Five Fast Font Facts

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In print, many designers focus on shape, line, and color and neglect typography. We all know that text is one of the most crucial aspects of any print marketing collateral, as it provides the most information to the audience.  What you may not know is that neglected fonts are less likely to graduate high school, more likely to indulge in petty crime, and can frequently be found smoking and hanging out with the likes of Papyrus and Comic Sans.

Here are five fast font facts to keep your print refined, easy to read, and on the straight and narrow. 

1. When to use serif fonts 

Serif fonts contain extra strokes or flourishes at the ends of the letters to create an embellished, unified look much like the typesetting found on an old-fashioned typewriter. Fonts with serifs are especially useful for print, as they are more readable and allow the eye to tell the difference between letters when they’re close together. This makes them especially helpful when you have to deliver a large amount of text.

2. When to use sans-serif fonts

Sans-serif fonts forego the extra flourishes to create a simple, yet dynamic look. They’re typically used as headlines, since they catch the eye and create a natural contrast to any body text written in a serif font.  Sans serif typography can tire the eye more easily, so it’s not recommended for large bodies of text.  

3. How to fancy up your fonts

It is always a good idea to use the bold or italic version of a font whenever it is available instead of relying on your design software to create the bold or italic effect. This ensures the greatest degree of accuracy in the final printed product and helps to prevent any distortion that might occur when altering a font using bold or italic settings.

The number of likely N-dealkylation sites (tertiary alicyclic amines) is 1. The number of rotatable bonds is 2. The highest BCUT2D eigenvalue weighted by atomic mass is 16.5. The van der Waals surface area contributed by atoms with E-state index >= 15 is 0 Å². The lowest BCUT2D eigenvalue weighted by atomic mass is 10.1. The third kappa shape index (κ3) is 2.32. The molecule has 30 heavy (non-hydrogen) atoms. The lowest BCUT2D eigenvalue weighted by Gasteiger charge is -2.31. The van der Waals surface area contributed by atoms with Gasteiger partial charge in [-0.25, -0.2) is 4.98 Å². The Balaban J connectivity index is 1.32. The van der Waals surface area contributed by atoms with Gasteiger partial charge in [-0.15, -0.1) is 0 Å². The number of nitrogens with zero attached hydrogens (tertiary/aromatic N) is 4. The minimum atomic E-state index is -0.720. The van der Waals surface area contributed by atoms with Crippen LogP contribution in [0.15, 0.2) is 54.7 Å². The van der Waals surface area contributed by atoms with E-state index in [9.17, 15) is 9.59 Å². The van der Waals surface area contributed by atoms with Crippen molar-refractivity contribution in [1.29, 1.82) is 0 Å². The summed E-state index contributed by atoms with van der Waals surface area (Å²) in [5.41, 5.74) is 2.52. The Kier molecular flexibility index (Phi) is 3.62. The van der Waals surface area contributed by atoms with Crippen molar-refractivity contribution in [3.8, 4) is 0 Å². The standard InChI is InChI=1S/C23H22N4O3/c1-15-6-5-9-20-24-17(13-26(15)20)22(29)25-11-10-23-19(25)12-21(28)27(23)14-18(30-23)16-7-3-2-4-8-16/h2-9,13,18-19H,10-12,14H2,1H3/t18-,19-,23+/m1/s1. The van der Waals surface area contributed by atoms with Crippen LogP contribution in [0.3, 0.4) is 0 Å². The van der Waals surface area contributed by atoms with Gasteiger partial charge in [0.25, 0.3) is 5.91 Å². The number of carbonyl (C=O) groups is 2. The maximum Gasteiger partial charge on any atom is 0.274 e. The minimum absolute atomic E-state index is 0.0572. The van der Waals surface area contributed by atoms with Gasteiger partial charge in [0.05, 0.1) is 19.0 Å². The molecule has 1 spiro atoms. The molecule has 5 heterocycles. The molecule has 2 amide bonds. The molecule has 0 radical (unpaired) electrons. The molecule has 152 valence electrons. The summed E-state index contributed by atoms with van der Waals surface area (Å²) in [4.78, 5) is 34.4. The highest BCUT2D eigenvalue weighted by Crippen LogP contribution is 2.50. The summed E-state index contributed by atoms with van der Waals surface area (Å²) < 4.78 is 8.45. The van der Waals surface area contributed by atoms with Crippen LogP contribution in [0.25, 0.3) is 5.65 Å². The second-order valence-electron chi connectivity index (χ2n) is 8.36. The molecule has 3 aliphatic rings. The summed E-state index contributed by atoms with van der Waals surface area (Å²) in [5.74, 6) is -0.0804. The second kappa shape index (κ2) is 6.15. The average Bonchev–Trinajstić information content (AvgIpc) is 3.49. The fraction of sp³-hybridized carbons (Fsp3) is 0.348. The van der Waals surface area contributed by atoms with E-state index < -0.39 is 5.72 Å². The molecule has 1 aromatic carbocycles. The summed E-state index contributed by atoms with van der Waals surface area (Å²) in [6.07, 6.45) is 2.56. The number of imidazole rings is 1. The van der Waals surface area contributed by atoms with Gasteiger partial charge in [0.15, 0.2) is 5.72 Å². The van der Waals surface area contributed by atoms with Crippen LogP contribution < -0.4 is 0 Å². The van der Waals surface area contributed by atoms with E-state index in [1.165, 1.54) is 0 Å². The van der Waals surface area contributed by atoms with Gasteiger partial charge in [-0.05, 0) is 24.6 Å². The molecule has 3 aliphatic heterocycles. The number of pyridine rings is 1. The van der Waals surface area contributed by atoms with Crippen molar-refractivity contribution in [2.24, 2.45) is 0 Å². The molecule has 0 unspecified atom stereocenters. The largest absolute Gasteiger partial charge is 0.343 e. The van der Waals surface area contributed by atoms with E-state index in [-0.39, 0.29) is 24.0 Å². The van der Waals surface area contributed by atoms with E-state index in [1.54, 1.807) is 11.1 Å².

4. Printing fonts with four-color process

When printing in four-color process, four different layers of ink (CMYK) are used to create the final image. If the registration of the printing plates doesn't line up perfectly, there can be an “aura” of color around your text if the font is 12 point size or smaller. Even a white font created using unprinted stock against a printed color background may end up with this effect.

You may be able to avoid this problem by using black: setting cyan, magenta and yellow levels to 0% with black at 100%. This ensures that the text will only receive a single pass of black color rather than four individual passes of color.

5. Printing fonts with PMS ink

Since PMS printing uses pre-mixed ink, it is a safer bet for smaller font sizes and text in general. The color aura effect present in four-color process will not be a problem when printing color typography in PMS ink. You may even want to consider utilizing PMS spot printing on your four-color design to ensure crisp, clear text.

 

Jenny Payne